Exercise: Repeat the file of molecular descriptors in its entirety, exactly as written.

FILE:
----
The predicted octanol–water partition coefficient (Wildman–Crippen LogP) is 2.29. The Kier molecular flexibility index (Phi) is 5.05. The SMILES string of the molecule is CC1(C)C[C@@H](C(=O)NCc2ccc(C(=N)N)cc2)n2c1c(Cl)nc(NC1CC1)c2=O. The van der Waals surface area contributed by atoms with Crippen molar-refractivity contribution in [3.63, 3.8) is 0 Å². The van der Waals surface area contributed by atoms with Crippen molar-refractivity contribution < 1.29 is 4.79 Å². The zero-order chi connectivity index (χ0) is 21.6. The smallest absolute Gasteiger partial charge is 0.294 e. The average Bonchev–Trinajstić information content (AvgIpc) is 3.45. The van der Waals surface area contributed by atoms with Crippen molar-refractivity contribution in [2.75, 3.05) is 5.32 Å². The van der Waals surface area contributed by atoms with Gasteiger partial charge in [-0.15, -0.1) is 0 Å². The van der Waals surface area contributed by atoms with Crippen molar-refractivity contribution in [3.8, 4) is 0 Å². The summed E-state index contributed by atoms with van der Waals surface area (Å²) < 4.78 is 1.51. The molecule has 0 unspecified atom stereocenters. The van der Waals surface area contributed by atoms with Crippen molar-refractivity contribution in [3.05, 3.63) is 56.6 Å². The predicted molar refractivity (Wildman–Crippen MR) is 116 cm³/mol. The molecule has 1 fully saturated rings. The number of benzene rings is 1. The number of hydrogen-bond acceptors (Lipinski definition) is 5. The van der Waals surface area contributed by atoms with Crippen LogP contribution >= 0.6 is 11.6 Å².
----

The predicted octanol–water partition coefficient (Wildman–Crippen LogP) is 2.29. The Kier molecular flexibility index (Phi) is 5.05. The SMILES string of the molecule is CC1(C)C[C@@H](C(=O)NCc2ccc(C(=N)N)cc2)n2c1c(Cl)nc(NC1CC1)c2=O. The van der Waals surface area contributed by atoms with Crippen molar-refractivity contribution in [3.63, 3.8) is 0 Å². The van der Waals surface area contributed by atoms with Crippen molar-refractivity contribution < 1.29 is 4.79 Å². The zero-order chi connectivity index (χ0) is 21.6. The smallest absolute Gasteiger partial charge is 0.294 e. The average Bonchev–Trinajstić information content (AvgIpc) is 3.45. The van der Waals surface area contributed by atoms with Crippen molar-refractivity contribution in [2.75, 3.05) is 5.32 Å². The van der Waals surface area contributed by atoms with Gasteiger partial charge in [-0.15, -0.1) is 0 Å². The van der Waals surface area contributed by atoms with Crippen molar-refractivity contribution in [3.8, 4) is 0 Å². The summed E-state index contributed by atoms with van der Waals surface area (Å²) < 4.78 is 1.51. The molecule has 0 unspecified atom stereocenters. The van der Waals surface area contributed by atoms with Crippen molar-refractivity contribution in [3.05, 3.63) is 56.6 Å². The predicted molar refractivity (Wildman–Crippen MR) is 116 cm³/mol. The molecule has 1 fully saturated rings. The number of benzene rings is 1. The number of hydrogen-bond acceptors (Lipinski definition) is 5. The van der Waals surface area contributed by atoms with Crippen LogP contribution >= 0.6 is 11.6 Å².